The Swiss company advertises its products as "timeless luxury watches." Rolex produces models suitable for extreme sports including deep-sea diving, mountain climbing and aviation, and their use in such endeavors only adds to their patina.
For example, the Rolex Submariner, a favorite of divers, is one of the most collected models, and one owned by Steve McQueen sold for $234,000 at auction in 2009.
The collectibles tend to be dominated by Swiss-made watches, which include Corum, Universal Geneve, IWC and Patek Phillipe, but there is wide range of manufacturers and prices to help jumpstart any collection.
The book "Vintage Wristwatches," an excellent guide, estimates that collectible Rolex watches can sell for between $650 and $75,000.
A pre-owned Patek Phillipe, a brand known for its sophisticated mechanics, easily sells for over $20,000, but one was offered on eBay last Friday for $1,200. In 2010, a Patek Phillippe was sold at auction for a world record $5.5 million.
There are National Association of Watch and Clock Collectors club shows held regularly around the country where potential investors can learn about the prices and potential pitfalls of watch buying.
Proving that watch collecting has wide appeal, actor Charlie Sheen has a $5.6 million collection.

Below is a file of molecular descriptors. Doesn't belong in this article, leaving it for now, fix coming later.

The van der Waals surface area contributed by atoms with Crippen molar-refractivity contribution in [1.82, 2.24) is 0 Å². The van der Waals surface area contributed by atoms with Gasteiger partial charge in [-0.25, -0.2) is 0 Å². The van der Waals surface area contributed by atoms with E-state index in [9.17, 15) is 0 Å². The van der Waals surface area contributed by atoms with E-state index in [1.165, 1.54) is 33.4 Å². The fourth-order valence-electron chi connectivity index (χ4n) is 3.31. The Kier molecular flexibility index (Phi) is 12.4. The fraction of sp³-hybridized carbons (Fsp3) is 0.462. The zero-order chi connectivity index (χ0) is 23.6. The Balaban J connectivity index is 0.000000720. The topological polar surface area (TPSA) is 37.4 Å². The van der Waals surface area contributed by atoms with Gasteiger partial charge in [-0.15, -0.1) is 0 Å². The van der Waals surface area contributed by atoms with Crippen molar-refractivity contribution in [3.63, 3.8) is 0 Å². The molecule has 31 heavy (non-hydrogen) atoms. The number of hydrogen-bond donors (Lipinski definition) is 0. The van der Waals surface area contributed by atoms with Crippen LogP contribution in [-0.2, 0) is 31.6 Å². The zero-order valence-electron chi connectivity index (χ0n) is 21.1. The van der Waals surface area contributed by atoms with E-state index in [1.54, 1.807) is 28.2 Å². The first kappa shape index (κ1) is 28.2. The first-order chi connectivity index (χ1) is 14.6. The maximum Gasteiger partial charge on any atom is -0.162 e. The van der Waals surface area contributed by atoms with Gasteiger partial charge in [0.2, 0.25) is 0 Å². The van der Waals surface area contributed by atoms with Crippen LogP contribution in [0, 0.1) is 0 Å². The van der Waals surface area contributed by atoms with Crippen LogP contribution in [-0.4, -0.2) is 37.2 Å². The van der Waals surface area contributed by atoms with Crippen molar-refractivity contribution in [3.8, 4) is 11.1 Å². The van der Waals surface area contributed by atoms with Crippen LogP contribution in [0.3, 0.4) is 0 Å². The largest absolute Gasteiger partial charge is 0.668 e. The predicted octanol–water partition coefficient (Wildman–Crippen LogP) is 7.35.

Musical-instrument collecting is a huge field, and can include items ranging from ancient times to the late-20th century. Learning about them is best begun by visiting local museums, as instruments can be considered as much works of art as paintings are.
Perhaps one of the most active collectors' markets for instruments is for guitars, once again thanks to the interests of now-affluent baby boomers, who want to play and have others admire the same instrument as those of their guitar heroes of the 1960s and 1970s.
That's why the Fender Telecaster is one of the more valuable makes, even though the company made tens of thousands of them.
Collecting guitars can be infinitely complex as there are so many styles and types, ranging from Medieval lutes on up to the digital guitars of today. One guitar-collecting Web site says they weren't really bought as collectibles until about 1960, but it rapidly became increasingly popular and pricey.
Prices skyrocketed in the past 20 years, but recently flattened, perhaps due to the recession.
Among the most valuable are those played by recognized virtuosos.
For example, a collection of 70 of Eric Clapton's prized instruments, bearing his autograph, were auctioned for a favorite charity in March and raised $2.1 million.
He did the same thing in 2004, and one guitar, a 1957 vintage Fender Stratocaster nicknamed "Blackie," sold for just under $1 million.
One can only guess what Willie Nelson's battered Martin N-20 guitar, nicknamed Trigger, will sell for some day.
One example of the potential for guitar collecting can be seen at the Web site of long-time Kiss guitarist Ace Frehley, who has made Gibson Les Paul brand guitars his focus. They're being sold under his "signature brand" and their authenticity can be verified through their serial numbers. Frehley guitars for sale have asking prices between $1,000 and $9,500.
Indicative of the pitfalls that await the uninformed, he warns buyers to beware of Chinese knockoffs.